6

I have defined an interface in F# with an overloaded method. As per compiler request, the overload uses tupled arguments instead of curried ones:

type IInterface =
    abstract member Do : (int * string) -> unit
    abstract member Do : int -> unit

I then create a class which implements the interface:

type ImplementingClass =
    interface IInterface with
        member this.Do (i, s) = ()
        member this.Do i = ()

However, doing so yields the compiler error for the first of both methods: "This override takes a different number of arguments to the corresponding abstract member"

What am I doing wrong here?

10

There is a subtle difference between the following two:

abstract member Do : int * string -> unit
abstract member Do : (int * string) -> unit

If you add the parentheses, you're saying that the parameter is a tuple and the compiler should produce a method taking Tuple<int, string>. Without parentheses, the method will be compiled as taking two parameters. Most of the time, this is hidden and you can ignore it - but sadly, not always.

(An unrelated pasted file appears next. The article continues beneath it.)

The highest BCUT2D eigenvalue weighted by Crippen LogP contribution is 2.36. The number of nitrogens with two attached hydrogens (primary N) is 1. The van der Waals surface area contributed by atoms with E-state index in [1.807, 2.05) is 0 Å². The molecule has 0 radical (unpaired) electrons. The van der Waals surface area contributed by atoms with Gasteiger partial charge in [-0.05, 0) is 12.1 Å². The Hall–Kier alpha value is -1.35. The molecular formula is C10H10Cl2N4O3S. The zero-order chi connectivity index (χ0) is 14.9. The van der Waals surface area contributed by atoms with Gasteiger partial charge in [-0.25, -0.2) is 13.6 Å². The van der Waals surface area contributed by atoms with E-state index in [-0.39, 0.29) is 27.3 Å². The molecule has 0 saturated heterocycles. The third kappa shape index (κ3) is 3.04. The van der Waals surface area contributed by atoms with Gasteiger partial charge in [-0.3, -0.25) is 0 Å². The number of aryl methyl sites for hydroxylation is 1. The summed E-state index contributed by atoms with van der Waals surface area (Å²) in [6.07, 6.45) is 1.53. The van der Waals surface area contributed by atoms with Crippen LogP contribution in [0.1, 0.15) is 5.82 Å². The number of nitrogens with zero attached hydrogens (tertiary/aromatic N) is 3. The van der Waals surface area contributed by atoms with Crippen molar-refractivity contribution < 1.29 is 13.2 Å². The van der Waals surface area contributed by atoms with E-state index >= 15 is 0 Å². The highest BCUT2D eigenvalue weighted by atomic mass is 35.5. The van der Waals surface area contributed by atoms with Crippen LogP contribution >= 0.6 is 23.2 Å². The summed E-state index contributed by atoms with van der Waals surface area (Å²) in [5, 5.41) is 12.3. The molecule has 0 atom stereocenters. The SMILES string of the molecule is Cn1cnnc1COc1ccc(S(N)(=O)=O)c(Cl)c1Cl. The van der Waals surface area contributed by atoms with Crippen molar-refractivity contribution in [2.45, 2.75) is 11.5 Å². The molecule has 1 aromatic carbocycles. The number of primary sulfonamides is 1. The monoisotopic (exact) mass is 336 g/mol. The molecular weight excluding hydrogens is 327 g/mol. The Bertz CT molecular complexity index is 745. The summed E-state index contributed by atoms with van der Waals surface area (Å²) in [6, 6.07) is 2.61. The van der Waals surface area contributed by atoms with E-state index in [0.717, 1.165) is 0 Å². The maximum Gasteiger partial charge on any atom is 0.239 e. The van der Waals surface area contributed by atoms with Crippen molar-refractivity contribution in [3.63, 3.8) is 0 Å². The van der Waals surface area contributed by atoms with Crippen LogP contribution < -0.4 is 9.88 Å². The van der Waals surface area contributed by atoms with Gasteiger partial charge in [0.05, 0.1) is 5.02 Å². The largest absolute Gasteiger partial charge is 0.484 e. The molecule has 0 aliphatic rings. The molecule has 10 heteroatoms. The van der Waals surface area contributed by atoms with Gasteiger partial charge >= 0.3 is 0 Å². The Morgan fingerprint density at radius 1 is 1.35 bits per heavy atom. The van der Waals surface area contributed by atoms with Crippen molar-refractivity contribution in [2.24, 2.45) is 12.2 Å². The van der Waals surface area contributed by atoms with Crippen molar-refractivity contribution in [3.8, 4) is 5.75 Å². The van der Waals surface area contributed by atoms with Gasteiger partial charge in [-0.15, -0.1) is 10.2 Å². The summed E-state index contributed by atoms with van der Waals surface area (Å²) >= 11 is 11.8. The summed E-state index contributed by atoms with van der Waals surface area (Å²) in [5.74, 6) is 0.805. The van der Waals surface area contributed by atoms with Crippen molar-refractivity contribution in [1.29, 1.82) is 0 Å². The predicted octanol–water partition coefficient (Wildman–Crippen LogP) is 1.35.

So, you can either change your interface definition to use ordinary "two-parameter" method (this would be my preferred method - you can still call the method with tuple as an argument and looks nicer in the .NET/C# view):

type IInterface =
    abstract member Do : int * string -> unit
    abstract member Do : int -> unit

type ImplementingClass =
    interface IInterface with
        member this.Do (i, s) = ()
        member this.Do i = ()

Or you can implement the interface as it is:

type ImplementingClass =
    interface IInterface with
        member this.Do((i:int, s:string)) = ()
        member this.Do(i:int) = ()

Sadly, this is a bit ugly - you need the type annotations so that the compiler can unambiguously decide which method you're implementing.

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